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Print edition : December 30, 2011

An up-close view of wild elephants from a house in the Sigur forest in Udhagamandalam.

RIVALDO, behave yourself. Don't be so unruly.

The footloose tusker ignores the admonition shouted from the frontage of a tiny house, situated in Sigur forest on the periphery of the Mudumalai Tiger Reserve in Udhagamandalam, Tamil Nadu. Instead, he lifts his trunk, thrusting forward his immense tusks, and trumpets as a sign of warning. For anyone not used to the behaviour of elephants in the wild, Rivaldo's threatening posture could be frightening. The tusker advances menacingly but stops abruptly and becomes calm when he is within arm's length of the house. The quick transformation provides an interesting input not only to ethology but also to the study of human-animal relationship.

Don't worry. He is just a crazy elephant [said very affectionately]. Not a killer or a rogue, says Mark Davidar, the owner of the house in the wilderness, as we watch the scene from the verandah of his house. The house is called Cheetal Walk after the cheetal [spotted deer] that came to its courtyard soon after the owners moved into the place in 1967. It was only in the 1980s that elephants began to frequent the area surrounding the house and got accustomed to the presence of humans there. Since the area around the house is not fenced, wildlife moves around freely in the vicinity, offering an up-close view of their activities. The house's proximity to wildlife had warmed the hearts of the renowned ornithologist Salim Ali and the great field biologist George B. Schaller.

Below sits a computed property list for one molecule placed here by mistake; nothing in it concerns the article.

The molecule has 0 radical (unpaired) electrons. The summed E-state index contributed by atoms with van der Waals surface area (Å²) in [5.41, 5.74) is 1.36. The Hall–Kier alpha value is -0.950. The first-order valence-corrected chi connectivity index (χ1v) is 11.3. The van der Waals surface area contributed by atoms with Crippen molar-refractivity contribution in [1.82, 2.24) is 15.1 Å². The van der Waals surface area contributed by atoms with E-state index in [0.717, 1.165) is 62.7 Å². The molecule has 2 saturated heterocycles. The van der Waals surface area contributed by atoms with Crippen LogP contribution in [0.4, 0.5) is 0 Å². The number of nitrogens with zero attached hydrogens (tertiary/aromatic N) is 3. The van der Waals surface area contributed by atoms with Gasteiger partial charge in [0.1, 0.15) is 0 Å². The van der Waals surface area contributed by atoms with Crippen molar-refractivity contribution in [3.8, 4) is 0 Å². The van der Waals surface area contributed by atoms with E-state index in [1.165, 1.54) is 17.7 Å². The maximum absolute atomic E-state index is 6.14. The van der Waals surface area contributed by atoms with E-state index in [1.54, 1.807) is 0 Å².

MARK DAVIDAR IN the verandah of his house, "Cheetal Walk", in the Sigur forest.-

Mark Davidar, a postgraduate in marine biology who had worked with the Bombay Natural History Society and the Madras Snake Park before moving into his father E.R.C. Davidar's home in the wild two decades ago, has developed a passion for elephant-watching. Although he did not declare it, Mark's other passion is perhaps football: he has named his elephant visitors after star footballers Rivaldo, Ronaldo, Roberto. Rivaldo is the chief protagonist of Cheetal Walk's elephant story. The other tuskers just follow his rumbling orders. The bull elephants, in fact, live up to their given names. They display a variety of moods, mainly sporty and mischievous, but are respectful of Mark's home. They stage mock charges, or bluffs, and sometimes have aggressive bouts, locking tusks and entwining trunks, but hardly inflict any injury on each other. Sometimes they have a noisy showdown and then rub shoulders in a show of camaraderie.

Rivaldo appears to be the naughtiest. He stretches his trunks or legs without any rhyme or reason and sometimes, on an impulse, charges towards the house. But he tamely withdraws when Mark admonishes him. Mark is unable to hide his affection for the elephant when he says, in spite of all the bad behaviour, Rivaldo is a large-hearted gentleman. He says this has been proved many times. No wonder he calls the elephants his guardian angels.

Rivaldo (top and above), the chief protagonist of Cheetal Walk's elephant story, reaching out for the binoculars in the verandah. He had on one occasion found a pair and even broken them.-

As we stand watching Rivaldo's bluff, Mark picks up a pair of binoculars and watches other tuskers standing at a distance. Before Mark came to live in Cheetal Walk for good, he had holidayed frequently in the house with his parents and two siblings. Romantically and emotionally drawn to the elephants, Mark has, over the years, struck a unique rapport with them. The elephants themselves can distinguish him easily in a crowd of people as they are familiar with his voice and face.

DAVIDAR AND CONSERVATION